Every tribe and ethnic group has a story to tell about how they came to be. Yoruba is not only a language but also a collective name for black people who live in Nigeria’s southwestern region and other part of the World. Yoruba-speaking peoples have a long and complicated history that dates back at least a thousand years. According to a report, more than 20 million Yoruba people live primarily in the Southwest of Nigeria and the Republic of Benin. Hence, in this article, the origin of the Yoruba race will be discussed.
The Yoruba Race: Research and Historiography
The Yoruba race, according to academic research, can be traced back to their ancient forefather Oduduwa (Odua), who migrated from the ancient city of Mecca in Saudi Arabia and built an abode in Ile-Ife (according to archaeologists, the settlement at Ile-Ife can be traced back to the 4th century BC). Oduduwa himself was an idol worshipper, and because Oduduwa’s father (Lamurudu) and most of their Arabian relatives were Muslims, they revolted against him. Oduduwa fled from Mecca to Ile-Ife, an old township in western Nigeria.
The Yoruba race began to expand as Oduduwa sons and daughters mingled and married people of other tribes and languages such as the Egba, Ijebu, Ijesa, Ondo, Ikale, Ilaje, and so on. They eventually ascended to the throne in these towns and expressed their language and culture (Yoruba).
Oral Tradition and History
There is a significant difference between oral tradition and scientific research. According to the Yoruba religion, Olodumare, the Supreme God, gave Obatala the task of creating the earth. Obatala, on his way, came across palm wine, which he drank and became intoxicated. As a result, Oduduwa, Obatala’s younger brother, took the three items of creation from him, climbed down from the heavens on a chain. Oduduwa threw a handful of earth on the primordial ocean, then put a cockerel on it to scatter the on the earth surface, thus creating the land on which Ile-Ife would be built. Oduduwa became the ancestor of Yoruba’s first divine king due to his world’s creation, while Obatala is thought to have created the first Yoruba people out of clay.
The Yoruba word “Ife” literally means “expansion.” As a result, “Ile-Ife” refers to the myth of origin, “The Land of Expansion.”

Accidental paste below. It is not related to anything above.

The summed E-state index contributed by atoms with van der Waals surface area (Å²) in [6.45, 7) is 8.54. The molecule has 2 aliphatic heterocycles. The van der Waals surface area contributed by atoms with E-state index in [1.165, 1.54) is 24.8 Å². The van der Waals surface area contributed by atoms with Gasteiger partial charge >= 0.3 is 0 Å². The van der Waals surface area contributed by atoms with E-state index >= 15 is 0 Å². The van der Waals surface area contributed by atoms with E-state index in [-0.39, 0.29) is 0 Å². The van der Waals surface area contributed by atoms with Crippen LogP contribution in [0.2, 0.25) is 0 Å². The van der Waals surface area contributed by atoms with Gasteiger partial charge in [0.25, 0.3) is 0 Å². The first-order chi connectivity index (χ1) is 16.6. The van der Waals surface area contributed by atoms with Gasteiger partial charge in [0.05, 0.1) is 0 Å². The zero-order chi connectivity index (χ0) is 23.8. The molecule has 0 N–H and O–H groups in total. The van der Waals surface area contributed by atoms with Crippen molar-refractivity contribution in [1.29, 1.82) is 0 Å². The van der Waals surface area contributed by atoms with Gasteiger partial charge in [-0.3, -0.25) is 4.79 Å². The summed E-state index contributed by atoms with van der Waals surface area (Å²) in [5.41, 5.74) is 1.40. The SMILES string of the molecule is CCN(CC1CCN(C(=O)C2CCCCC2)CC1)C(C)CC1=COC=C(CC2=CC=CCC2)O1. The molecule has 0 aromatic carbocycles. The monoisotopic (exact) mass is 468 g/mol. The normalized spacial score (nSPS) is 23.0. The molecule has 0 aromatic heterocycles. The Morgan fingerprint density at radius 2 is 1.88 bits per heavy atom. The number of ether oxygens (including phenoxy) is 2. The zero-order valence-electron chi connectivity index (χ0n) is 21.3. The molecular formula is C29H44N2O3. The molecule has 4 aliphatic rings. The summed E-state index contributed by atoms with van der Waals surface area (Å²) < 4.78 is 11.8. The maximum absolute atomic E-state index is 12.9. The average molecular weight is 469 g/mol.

Religion and Language
Polytheism is practised in the Yoruba religion, and its people serve Eledumare (the supreme deity) through other divinities. Eledumare creates other divinities in the Yoruba religion that are regarded as gods and spirits. Every god is said to have a portfolio. Obatala, for example, is entrusted with the task of creation. He creates the creature and gives it life for it to function. Esu is in charge of trials, to see whether or not if creatures believe in Eledumare, among other gods.
In the indigenous religion of the Yoruba people, IFA and other minor gods ( Obatala, Esu, among others) were ancestral gods worshipped by Oduduwa, and are still consulted and worshipped on several occasions in many parts of Yorubaland, to this day. In other parts of the Yoruba kingdom, there are gods and cultural festivals that are annually celebrated such as the Festival of Yam( Odun Isu), EGUNGUN festival (masquerade) and OSUN Festival (Osogbo, the river goddess), OGUN festival (gods of iron), Sango (god of thunder), among others.
Yoruba is spoken by approximately 10-12 million people worldwide. There are eight dialects of Yoruba, which differ primarily in phonetics. The merchants who moved from town to town spoke Yoruba, which helped spread the language. Specifically, according to a report, the Yoruba race gained international fame through their trade with the Portuguese, who provided them with guns for their trade. The Yoruba language is now taught at all levels of education in Nigeria, as well as on a global scale.
The Yoruba people share a common cultural heritage in food, fashion, and even appearances, with tribal marks and outfits identifying them.